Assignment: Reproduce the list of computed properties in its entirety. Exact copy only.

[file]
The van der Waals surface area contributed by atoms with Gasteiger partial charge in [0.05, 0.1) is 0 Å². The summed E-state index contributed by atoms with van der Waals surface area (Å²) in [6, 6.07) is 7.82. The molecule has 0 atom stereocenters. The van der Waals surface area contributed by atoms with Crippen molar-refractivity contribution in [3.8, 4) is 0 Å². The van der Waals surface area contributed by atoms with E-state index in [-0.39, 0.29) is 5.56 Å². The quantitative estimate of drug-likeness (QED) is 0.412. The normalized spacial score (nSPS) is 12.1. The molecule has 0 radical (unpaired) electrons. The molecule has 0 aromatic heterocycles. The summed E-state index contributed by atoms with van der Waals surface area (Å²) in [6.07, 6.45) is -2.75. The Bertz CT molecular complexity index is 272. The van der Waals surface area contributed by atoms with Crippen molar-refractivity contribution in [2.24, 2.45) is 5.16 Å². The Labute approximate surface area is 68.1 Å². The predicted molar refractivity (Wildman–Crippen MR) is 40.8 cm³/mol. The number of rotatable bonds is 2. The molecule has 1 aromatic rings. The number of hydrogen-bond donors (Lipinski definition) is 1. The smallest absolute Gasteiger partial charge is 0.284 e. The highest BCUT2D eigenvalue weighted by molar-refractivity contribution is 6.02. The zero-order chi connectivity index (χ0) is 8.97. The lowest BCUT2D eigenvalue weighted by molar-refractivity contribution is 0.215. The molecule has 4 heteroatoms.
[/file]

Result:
The van der Waals surface area contributed by atoms with Gasteiger partial charge in [0.05, 0.1) is 0 Å². The summed E-state index contributed by atoms with van der Waals surface area (Å²) in [6, 6.07) is 7.82. The molecule has 0 atom stereocenters. The van der Waals surface area contributed by atoms with Crippen molar-refractivity contribution in [3.8, 4) is 0 Å². The van der Waals surface area contributed by atoms with E-state index in [-0.39, 0.29) is 5.56 Å². The quantitative estimate of drug-likeness (QED) is 0.412. The normalized spacial score (nSPS) is 12.1. The molecule has 0 radical (unpaired) electrons. The molecule has 0 aromatic heterocycles. The summed E-state index contributed by atoms with van der Waals surface area (Å²) in [6.07, 6.45) is -2.75. The Bertz CT molecular complexity index is 272. The van der Waals surface area contributed by atoms with Crippen molar-refractivity contribution in [2.24, 2.45) is 5.16 Å². The Labute approximate surface area is 68.1 Å². The predicted molar refractivity (Wildman–Crippen MR) is 40.8 cm³/mol. The number of rotatable bonds is 2. The molecule has 1 aromatic rings. The number of hydrogen-bond donors (Lipinski definition) is 1. The smallest absolute Gasteiger partial charge is 0.284 e. The highest BCUT2D eigenvalue weighted by molar-refractivity contribution is 6.02. The zero-order chi connectivity index (χ0) is 8.97. The lowest BCUT2D eigenvalue weighted by molar-refractivity contribution is 0.215. The molecule has 4 heteroatoms.